This was a positive image on a metal support.

The Daguerreotype was the first successful photographic process, the discovery being announced on 7 January 1839. The process consisted of

  • exposing copper plates to iodine, the fumes forming light-sensitive silver iodide. The plate would have to be used within an hour.
  • exposing to light - between 10 and 20 minutes, depending upon the light available.
  • developing the plate over mercury heated to 75 degrees Centigrade. This caused the mercury to amalgamate with the silver.
  • fixing the image in a warm solution of common salt (later sodium sulphite was used.)
  • rinsing the plate in hot distilled water.

Daguerre's choice of chemicals was such that the action of light left a milky white image or mercury amalgam.

His first plates were 8 1/2" by 6 1/2"; it is interestting to note that this still remains the standard "whole-plate" today.

The quality of the photographs was stunning. However, the process had its weaknesses:

  • the pictures could not be reproduced and were therefore unique;
  • the surfaces were extremely delicate, which is why they are often found housed under glass in a case;
  • the image was reversed laterally, the sitter seeing himself as he did when looking at a mirror. (Sometimes the camera lens was equipped with a mirror to correct this);
  • the chemicals used (bromine and chlorine fumes and hot mercury) were highly toxic;
  • the images were difficult to view from certain angles.

Many of the daguerreotypes that remain are noticeable for their detail, and this caused quite a sensation at the time. Indeed, the Spectator (2 February 1839) called daguerreotypes the "self operating process of Fine Art." The reaction in America was also one of amazement. The Journal "The Knickerbocker" for December that year quoted:

We have seen the views taken in Paris by the 'Daguerreotype,' and have no hesitation in avowing, that they are the most remarkable objects of curiosity and admiration, in the arts, that we ever beheld. Their exquisite perfection almost transcends the bounds of sober belief.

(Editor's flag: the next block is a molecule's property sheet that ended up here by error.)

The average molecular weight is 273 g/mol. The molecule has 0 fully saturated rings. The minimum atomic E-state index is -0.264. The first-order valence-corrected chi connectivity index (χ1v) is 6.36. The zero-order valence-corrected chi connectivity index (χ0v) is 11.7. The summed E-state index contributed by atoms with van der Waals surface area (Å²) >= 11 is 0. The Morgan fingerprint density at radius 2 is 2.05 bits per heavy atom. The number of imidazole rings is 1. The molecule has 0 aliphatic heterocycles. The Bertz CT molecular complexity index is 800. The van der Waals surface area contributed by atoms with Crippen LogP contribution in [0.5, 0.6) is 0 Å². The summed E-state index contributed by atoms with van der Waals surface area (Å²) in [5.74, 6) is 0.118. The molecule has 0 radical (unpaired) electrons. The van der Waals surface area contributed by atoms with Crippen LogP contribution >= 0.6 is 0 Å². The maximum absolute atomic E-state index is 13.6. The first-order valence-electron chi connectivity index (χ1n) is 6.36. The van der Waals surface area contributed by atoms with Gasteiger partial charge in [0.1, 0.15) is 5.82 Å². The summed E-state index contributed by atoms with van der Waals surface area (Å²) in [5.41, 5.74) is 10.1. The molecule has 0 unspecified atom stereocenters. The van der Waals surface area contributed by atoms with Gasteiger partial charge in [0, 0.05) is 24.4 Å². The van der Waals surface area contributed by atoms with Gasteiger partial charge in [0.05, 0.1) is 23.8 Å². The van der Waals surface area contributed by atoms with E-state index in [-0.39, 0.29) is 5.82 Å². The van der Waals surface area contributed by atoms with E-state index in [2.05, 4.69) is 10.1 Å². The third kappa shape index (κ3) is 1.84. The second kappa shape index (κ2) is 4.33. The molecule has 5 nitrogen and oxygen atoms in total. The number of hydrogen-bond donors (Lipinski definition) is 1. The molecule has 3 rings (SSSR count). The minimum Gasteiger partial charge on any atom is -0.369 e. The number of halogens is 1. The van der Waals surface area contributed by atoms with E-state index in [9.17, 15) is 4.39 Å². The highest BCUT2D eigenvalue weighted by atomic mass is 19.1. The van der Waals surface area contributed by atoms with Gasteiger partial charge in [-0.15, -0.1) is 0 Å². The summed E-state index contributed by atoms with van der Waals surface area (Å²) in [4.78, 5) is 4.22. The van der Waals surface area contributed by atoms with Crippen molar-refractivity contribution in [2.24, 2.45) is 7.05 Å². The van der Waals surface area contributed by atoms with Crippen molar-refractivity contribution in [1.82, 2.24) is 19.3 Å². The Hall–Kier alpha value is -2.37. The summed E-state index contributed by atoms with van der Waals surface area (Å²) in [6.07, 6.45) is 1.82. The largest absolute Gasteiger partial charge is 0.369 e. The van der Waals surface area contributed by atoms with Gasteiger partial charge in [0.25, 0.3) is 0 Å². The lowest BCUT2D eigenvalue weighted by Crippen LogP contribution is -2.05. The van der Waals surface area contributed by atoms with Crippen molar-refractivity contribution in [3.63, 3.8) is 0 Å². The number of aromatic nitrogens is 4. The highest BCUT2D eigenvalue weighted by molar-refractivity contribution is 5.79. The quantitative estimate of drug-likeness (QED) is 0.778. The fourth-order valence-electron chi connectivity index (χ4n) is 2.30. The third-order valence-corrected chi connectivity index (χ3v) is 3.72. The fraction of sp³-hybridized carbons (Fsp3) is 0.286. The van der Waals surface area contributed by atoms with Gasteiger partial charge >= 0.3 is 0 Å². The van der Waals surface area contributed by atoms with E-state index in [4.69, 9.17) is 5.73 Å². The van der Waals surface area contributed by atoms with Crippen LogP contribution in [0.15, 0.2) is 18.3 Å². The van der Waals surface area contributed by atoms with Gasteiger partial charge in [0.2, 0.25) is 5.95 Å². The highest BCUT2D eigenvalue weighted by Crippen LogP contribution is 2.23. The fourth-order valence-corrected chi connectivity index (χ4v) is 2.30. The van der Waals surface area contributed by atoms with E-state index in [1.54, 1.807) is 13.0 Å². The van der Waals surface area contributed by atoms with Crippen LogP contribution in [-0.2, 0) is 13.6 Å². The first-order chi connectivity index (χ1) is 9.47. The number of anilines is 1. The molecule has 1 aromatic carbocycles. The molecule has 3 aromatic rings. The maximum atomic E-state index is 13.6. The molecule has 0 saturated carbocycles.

Carl Dauthendey, a photographer who became the first professional daguerreotype photographer in St. Petersburg, makes an interesting comment on the way Daguerreotypes were viewed:

"People were afraid at first to look for any length of time at the pictures he produced. They were embarrassed by the clarity of these figures and believed that the little, tiny faces of the people in the pictures could see out at them, so amazing did the unaccustomed detail and the unaccustomed truth to nature of the first daguerreotypes appear to everyone"

Sometimes the details might reveal something that the photographer had not intended. Fox Talbot, Daguerre's rival, observed:

"It frequently happens, moreover - and this is one of the charms of photography - that the operator himself discovers on examination, perhaps long afterwards, that he has depicted many things that he had no notion of at the time. Sometimes inscriptions and dates are found upon the buildings, or printed placards most irrelevant, are discovered upon their walls: sometimes a distant dial-plate is seen, and upon it - unconsciously recorded - the hour of the day at which the view was taken."